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Author Topic: 645Z review  (Read 4359 times)
tsjanik
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« Reply #20 on: July 08, 2014, 08:44:33 PM »
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As Erik mentioned, you can see Diglloyd.  He is very thorough and methodical and he has worthwhile observations delivered with a somewhat acerbic wit, but Lloyd's methods don't consider all the aspects some find important in a lens. For example, he bases a great deal on shots of the the mosaic of the Leland Stanford Chapel; it's beautiful, but the functional equivalent of a brick wall test.  Here's the summary of a recent Japanese review you might find valuable:

http://www.pentaxforums.com/forums/48-pentax-645d-medium-format/263056-nippon-camera-article-about-fa-lenses.html#post2823096
« Last Edit: July 08, 2014, 09:13:21 PM by tsjanik » Logged
dng88
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« Reply #21 on: July 14, 2014, 01:48:23 AM »
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"I like a good slippery slope as much as the next man, provided I have well waxed wood underfoot. If you have shot an Oly with the 45 f1.2 or 150 f1.8 lately, at base ISO, you would know what we meant. "

Quite like your review on DP1/2/3m and I got it all.  For these, not interest in 645Z until I got the money but given I may got a GH4, may I ask what are these lens.  Cannot find it at all.

Got a 42.5 f1.2 and 150 f2.8 from Panasonic and 75 f1.8 from Olympus.

For your kind advice.
 
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jeremyrh
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« Reply #22 on: July 15, 2014, 06:10:20 AM »
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And yes, there is a logical tension

I haven't heard it called that before.
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ndevlin
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« Reply #23 on: July 15, 2014, 07:08:44 AM »
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I haven't heard it called that before.

The internet world of photography, or perhaps more accurately 'camerography', is populated principally by people who are driven to seek mastery over their perceived universe through quantification, failing to appreciate that art never arrives at the end of an equation. 

Those who seek satisfaction from the 'logical' ordering of all things, especially such things as feelings, pleasures and desire, will rarely produce any art of note, but fill fora such as this one prodigiously.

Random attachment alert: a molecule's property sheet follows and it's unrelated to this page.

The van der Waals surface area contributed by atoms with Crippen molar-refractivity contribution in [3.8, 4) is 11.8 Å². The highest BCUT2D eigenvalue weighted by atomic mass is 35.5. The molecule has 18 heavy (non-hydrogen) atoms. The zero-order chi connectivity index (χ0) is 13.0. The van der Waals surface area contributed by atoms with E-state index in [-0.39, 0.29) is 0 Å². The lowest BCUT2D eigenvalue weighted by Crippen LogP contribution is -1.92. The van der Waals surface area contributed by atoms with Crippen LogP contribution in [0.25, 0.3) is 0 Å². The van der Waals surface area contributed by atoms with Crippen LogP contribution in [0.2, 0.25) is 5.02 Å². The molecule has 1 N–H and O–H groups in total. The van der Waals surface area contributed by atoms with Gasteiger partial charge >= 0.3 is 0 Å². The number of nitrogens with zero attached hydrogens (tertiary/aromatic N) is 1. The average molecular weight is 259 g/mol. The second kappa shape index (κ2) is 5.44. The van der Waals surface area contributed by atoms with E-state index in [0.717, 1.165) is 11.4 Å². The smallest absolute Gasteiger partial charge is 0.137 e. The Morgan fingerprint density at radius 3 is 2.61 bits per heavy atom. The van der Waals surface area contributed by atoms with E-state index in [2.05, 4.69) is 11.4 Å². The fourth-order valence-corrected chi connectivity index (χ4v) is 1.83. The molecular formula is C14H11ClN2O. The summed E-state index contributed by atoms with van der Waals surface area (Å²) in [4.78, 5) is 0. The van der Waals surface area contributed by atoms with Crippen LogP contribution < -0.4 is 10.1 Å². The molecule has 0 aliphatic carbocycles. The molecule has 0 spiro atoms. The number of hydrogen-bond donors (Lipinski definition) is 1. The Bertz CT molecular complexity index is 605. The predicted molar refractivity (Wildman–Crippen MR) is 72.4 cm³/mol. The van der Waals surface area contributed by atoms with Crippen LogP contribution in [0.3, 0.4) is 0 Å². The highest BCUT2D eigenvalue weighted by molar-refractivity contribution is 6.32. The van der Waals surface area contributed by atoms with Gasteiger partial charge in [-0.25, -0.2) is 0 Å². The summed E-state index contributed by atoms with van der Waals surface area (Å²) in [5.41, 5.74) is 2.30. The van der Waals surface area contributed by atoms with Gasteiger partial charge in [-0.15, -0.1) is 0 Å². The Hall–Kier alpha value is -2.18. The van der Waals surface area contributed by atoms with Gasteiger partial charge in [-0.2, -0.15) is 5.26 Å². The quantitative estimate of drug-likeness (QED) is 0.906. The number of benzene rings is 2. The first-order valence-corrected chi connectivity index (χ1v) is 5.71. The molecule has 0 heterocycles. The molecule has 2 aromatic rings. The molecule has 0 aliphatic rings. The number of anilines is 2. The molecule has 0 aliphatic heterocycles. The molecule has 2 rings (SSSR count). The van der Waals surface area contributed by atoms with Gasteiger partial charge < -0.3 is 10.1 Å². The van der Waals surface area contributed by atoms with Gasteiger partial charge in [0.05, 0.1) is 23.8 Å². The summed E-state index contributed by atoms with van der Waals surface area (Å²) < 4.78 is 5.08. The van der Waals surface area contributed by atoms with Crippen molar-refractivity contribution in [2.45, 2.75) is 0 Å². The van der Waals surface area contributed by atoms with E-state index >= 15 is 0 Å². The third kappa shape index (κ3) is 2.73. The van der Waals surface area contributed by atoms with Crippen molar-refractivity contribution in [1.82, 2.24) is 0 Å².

- N.
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Nick Devlin   @onelittlecamera
jeremyrh
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« Reply #24 on: July 15, 2014, 09:03:19 AM »
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The internet world of photography, or perhaps more accurately 'camerography', is populated principally by people who are driven to seek mastery over their perceived universe through quantification, failing to appreciate that art never arrives at the end of an equation. 

Those who seek satisfaction from the 'logical' ordering of all things, especially such things as feelings, pleasures and desire, will rarely produce any art of note, but fill fora such as this one prodigiously.

- N.
Possibly, but being illogical is not, in itself, a particularly desirable quality.
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Telecaster
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« Reply #25 on: July 15, 2014, 04:00:23 PM »
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...being illogical is not, in itself, a particularly desirable quality.

No, it isn't (IMO). With creativity I think there's a healthy tension between the technical/analytical and spontaneous/intuitive/emotional aspects of people's natures. Folks who are too focused on one of these aspects tend to neglect the other, to the detriment of their contribution to whatever pursuit they're engaged in.

-Dave-
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ErikKaffehr
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« Reply #26 on: July 15, 2014, 05:00:14 PM »
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I don't necessarily feel that way. An image can be great, but if it is lacking technical quality it's use is limited.

Here is an example:



Here I was playing with a fisheye. I like the image, but I made the mistake of having the fisheye at manual focus setting on 15 cm after a flower shot. The mage looks OK at small scale but absolutely useless enlarged (see link below second image):



http://echophoto.smugmug.com/photos/i-fRkCzw6/0/O/i-fRkCzw6.jpg

Stupid mistake, perhaps I have a chance to reshoot next year ;-(

Ok the image is not great, but I like it. Anyway the lack of technical quality makes it unusable, weather I like it or not…

Best regards
Erik